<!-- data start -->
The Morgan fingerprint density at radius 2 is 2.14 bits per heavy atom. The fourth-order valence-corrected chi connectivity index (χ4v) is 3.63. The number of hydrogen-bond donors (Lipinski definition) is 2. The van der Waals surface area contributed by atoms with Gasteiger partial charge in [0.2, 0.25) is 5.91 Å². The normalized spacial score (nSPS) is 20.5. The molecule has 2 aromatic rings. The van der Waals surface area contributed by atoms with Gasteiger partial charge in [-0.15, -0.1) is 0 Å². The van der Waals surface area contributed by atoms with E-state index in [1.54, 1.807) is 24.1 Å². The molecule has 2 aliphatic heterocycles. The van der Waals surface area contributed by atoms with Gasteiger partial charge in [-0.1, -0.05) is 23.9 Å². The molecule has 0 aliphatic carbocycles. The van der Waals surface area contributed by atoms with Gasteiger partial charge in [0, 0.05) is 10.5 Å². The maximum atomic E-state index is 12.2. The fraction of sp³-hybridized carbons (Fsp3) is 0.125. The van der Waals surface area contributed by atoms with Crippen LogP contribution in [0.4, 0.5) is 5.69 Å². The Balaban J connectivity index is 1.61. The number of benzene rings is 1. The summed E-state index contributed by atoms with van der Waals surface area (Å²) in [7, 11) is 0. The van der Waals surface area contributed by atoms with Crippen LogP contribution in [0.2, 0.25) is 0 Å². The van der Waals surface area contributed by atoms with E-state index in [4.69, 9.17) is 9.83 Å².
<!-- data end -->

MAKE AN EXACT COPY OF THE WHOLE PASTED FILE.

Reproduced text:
The Morgan fingerprint density at radius 2 is 2.14 bits per heavy atom. The fourth-order valence-corrected chi connectivity index (χ4v) is 3.63. The number of hydrogen-bond donors (Lipinski definition) is 2. The van der Waals surface area contributed by atoms with Gasteiger partial charge in [0.2, 0.25) is 5.91 Å². The normalized spacial score (nSPS) is 20.5. The molecule has 2 aromatic rings. The van der Waals surface area contributed by atoms with Gasteiger partial charge in [-0.15, -0.1) is 0 Å². The van der Waals surface area contributed by atoms with E-state index in [1.54, 1.807) is 24.1 Å². The molecule has 2 aliphatic heterocycles. The van der Waals surface area contributed by atoms with Gasteiger partial charge in [-0.1, -0.05) is 23.9 Å². The molecule has 0 aliphatic carbocycles. The van der Waals surface area contributed by atoms with Gasteiger partial charge in [0, 0.05) is 10.5 Å². The maximum atomic E-state index is 12.2. The fraction of sp³-hybridized carbons (Fsp3) is 0.125. The van der Waals surface area contributed by atoms with Crippen LogP contribution in [0.4, 0.5) is 5.69 Å². The Balaban J connectivity index is 1.61. The number of benzene rings is 1. The summed E-state index contributed by atoms with van der Waals surface area (Å²) in [7, 11) is 0. The van der Waals surface area contributed by atoms with Crippen LogP contribution in [0.2, 0.25) is 0 Å². The van der Waals surface area contributed by atoms with E-state index in [4.69, 9.17) is 9.83 Å².